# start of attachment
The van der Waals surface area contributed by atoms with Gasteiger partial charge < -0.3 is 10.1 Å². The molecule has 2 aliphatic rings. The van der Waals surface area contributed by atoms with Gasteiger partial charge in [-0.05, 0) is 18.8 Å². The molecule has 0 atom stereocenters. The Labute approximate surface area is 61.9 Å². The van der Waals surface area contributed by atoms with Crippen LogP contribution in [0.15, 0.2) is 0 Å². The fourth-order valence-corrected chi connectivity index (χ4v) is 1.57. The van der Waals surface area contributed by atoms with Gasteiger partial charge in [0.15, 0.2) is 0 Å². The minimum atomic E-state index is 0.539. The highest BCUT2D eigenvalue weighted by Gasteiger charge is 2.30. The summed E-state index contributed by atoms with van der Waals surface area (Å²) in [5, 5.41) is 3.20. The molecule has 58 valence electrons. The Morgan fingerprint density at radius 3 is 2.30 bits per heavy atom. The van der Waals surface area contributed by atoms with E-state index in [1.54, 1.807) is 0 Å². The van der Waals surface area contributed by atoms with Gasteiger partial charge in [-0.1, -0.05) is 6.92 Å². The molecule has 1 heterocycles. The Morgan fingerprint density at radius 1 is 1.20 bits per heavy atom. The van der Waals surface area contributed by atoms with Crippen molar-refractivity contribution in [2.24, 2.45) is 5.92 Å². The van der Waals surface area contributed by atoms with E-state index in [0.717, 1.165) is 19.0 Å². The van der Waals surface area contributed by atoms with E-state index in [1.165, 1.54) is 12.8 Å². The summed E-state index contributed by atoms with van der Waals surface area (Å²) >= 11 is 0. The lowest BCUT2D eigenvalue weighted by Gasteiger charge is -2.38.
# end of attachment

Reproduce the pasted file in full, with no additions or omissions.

The van der Waals surface area contributed by atoms with Gasteiger partial charge < -0.3 is 10.1 Å². The molecule has 2 aliphatic rings. The van der Waals surface area contributed by atoms with Gasteiger partial charge in [-0.05, 0) is 18.8 Å². The molecule has 0 atom stereocenters. The Labute approximate surface area is 61.9 Å². The van der Waals surface area contributed by atoms with Crippen LogP contribution in [0.15, 0.2) is 0 Å². The fourth-order valence-corrected chi connectivity index (χ4v) is 1.57. The van der Waals surface area contributed by atoms with Gasteiger partial charge in [0.15, 0.2) is 0 Å². The minimum atomic E-state index is 0.539. The highest BCUT2D eigenvalue weighted by Gasteiger charge is 2.30. The summed E-state index contributed by atoms with van der Waals surface area (Å²) in [5, 5.41) is 3.20. The molecule has 58 valence electrons. The Morgan fingerprint density at radius 3 is 2.30 bits per heavy atom. The van der Waals surface area contributed by atoms with E-state index in [1.54, 1.807) is 0 Å². The van der Waals surface area contributed by atoms with Gasteiger partial charge in [-0.1, -0.05) is 6.92 Å². The molecule has 1 heterocycles. The Morgan fingerprint density at radius 1 is 1.20 bits per heavy atom. The van der Waals surface area contributed by atoms with Crippen molar-refractivity contribution in [2.24, 2.45) is 5.92 Å². The van der Waals surface area contributed by atoms with E-state index in [0.717, 1.165) is 19.0 Å². The van der Waals surface area contributed by atoms with E-state index in [1.165, 1.54) is 12.8 Å². The summed E-state index contributed by atoms with van der Waals surface area (Å²) >= 11 is 0. The lowest BCUT2D eigenvalue weighted by Gasteiger charge is -2.38.